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People Of Two Lands: The Kyrgyz Of Jerge-Tal


None of the titular nationalities of Central Asia can trace their history back as far as the Kyrgyz and the Tajiks. These two peoples measure their presence in Inner Asia in terms of millennia.

Inevitably they had to meet, and the Jerge-Tal district in what is now northern Tajikistan near the border with Kyrgyzstan is one such place.

Thousands of Kyrgyz live there, as their ancestors no doubt did for hundreds of years. And for most and maybe all that time they lived alongside the Tajiks, both peoples being subgroups of larger multiethnic empires or khanates.

For the first time in all that history together the two peoples now have what increasingly more of them regard as “their own country.” The same process is being seen along all the borders in the region now and it’s causing a gradual resettlement process, something that has never been seen in Central Asia.

My colleague Janyl Jusupjan of RFE/RL’s Kyrgyz Service has recently been to film in Jerge-Tal. Janyl also filmed the documentary “Uluu Pamir,” which was featured in an earlier Qishloq Ovozi report

Uluu Pamir dealt with the Kyrgyz, who in an age-old migration story fled from the Soviets to China, then from the Chinese Communists to Afghanistan, and after the war started in Afghanistan, made the journey to Turkey.

The tale of Jerge-Tal is more localized but still part of the same migration story. And while it is just one chapter of this ancient tale, it is at the same time a microcosm of the contemporary problems in Central Asia, in terms of ethnic relations and socio-economic challenges.

In her documentary series “People of Two Lands: The Kyrgyz Of Jerge-Tal,” Janyl introduces us to some of the Kyrgyz who still live in Jerge-Tal and some of those who finally decided to leave.

We meet for example Khamid Boronov, an elderly man who still teaches at the local elementary school and emphasizes the importance of knowing the “history of Tajik people.” He devotes his free time to curating a museum filled with artifacts, some dating back several centuries, so that the Kyrgyz and Tajik people of Jerge-Tal can see and understand their common history.

We also meet Latofat, the only female singer in her village, whose mother was Kyrgyz and father was Tajik. Her first husband left for work in Russia and they agreed to divorce. She is now the second wife of a man from another village and has two daughters.

We meet Gulnaz, mother of three young boys whose husband also left to find work in Russia. Gulnaz is a trained nurse but she is currently unemployed and hints that she thinks this is at least partially because ethnic Tajiks are now in charge of the district and are the first to get work. She wants to move to Kyrgyzstan.

There is Nooruz, who I must admit I took for an ethnic Tajik the first time I saw him in Janyl’s film. Nooruz is a perfect example of how closely knit the two people are in Jerge-Tal, a product of a place where the two peoples meet and mix, although he clearly considers himself to be Kyrgyz and expresses the desire to move to Kyrgyzstan.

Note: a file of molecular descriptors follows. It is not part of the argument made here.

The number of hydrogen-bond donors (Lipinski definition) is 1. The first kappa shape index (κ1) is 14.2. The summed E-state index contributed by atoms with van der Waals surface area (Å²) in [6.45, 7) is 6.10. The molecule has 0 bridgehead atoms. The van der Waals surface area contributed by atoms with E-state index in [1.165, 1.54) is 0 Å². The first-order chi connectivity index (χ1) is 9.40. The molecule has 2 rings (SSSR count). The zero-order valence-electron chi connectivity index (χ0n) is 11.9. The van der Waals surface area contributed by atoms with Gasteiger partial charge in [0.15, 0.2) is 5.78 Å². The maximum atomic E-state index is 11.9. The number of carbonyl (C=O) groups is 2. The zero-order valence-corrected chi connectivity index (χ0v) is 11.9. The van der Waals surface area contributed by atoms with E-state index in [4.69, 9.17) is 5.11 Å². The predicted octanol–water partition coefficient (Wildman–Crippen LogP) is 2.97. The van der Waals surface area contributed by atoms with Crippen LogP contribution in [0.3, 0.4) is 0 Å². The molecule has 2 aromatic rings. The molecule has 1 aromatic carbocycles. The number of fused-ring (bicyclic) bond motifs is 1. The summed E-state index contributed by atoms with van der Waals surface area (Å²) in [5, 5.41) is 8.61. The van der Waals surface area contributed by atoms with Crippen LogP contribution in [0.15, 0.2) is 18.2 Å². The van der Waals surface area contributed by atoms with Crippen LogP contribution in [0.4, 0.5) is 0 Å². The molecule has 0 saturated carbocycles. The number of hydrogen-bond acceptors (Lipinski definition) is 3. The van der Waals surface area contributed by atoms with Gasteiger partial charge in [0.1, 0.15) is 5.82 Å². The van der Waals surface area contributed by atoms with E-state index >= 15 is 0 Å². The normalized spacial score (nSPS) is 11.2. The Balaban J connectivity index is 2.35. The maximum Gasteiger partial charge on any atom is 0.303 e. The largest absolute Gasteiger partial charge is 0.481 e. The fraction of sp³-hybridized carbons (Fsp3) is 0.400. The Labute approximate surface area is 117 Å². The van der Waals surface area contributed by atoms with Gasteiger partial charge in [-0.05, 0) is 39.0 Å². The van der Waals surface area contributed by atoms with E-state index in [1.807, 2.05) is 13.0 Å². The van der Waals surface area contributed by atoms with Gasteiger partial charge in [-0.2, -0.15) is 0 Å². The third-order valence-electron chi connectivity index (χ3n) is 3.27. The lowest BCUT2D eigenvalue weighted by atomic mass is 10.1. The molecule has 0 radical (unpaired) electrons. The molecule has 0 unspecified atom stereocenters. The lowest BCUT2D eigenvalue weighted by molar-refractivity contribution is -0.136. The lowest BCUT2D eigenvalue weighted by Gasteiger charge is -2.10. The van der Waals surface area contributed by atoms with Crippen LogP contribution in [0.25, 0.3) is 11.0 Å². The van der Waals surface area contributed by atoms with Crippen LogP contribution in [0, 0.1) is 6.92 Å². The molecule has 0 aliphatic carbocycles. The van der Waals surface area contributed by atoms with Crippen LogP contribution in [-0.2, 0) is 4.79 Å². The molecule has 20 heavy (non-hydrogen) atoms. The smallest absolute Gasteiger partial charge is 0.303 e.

And there is Saifaridin, elderly and settled in Kyrgyzstan. Saifaridin left Tajikistan to save his life, he says, recalling the days of the 1992-1997 Tajik civil war, when Jerge-Tal was controlled by opposition groups fighting the government and he, an ethnic Kyrgyz, was beaten for essentially trying to stay out of a fight that did not concern him or the Kyrgyz people in Tajikistan.

This blog is called “Qishloq Ovozi” because I worked and lived in the Qishloqlar, or villages of Central Asia, whether they were called aul, ayil, or oba. Jerge-Tal is larger and has more “creature comforts” (electricity for one thing) than the places where I spent most of my time.

For those, like me, who found themselves conducting research in rural Central Asia, Janyl’s films will bring back many memories. And for those who have never been to the villages of Central Asia, these films are a window into the region's daily life.

And for everyone, Janyl’s films are an opportunity to gain a deeper understanding of what happens when a line drawn on a map becomes a reality on the ground.

We will be posting the five short films separately over the course of the coming weeks.

The first part is about Nooruz.

-- Bruce Pannier

About This Blog

Qishloq Ovozi is a blog by RFE/RL Central Asia specialist Bruce Pannier that aims to look at the events that are shaping Central Asia and its respective countries, connect some of the dots to shed light on why those processes are occurring, and identify the agents of change. Content will draw on the extensive knowledge and contacts of RFE/RL's Central Asian services but also allow scholars in the West, particularly younger scholars who will be tomorrow’s experts on the region, opportunities to share their views on the evolving situation at this Eurasian crossroad. The name means "Village Voice" in Uzbek. But don't be fooled, Qishloq Ovozi is about all of Central Asia.

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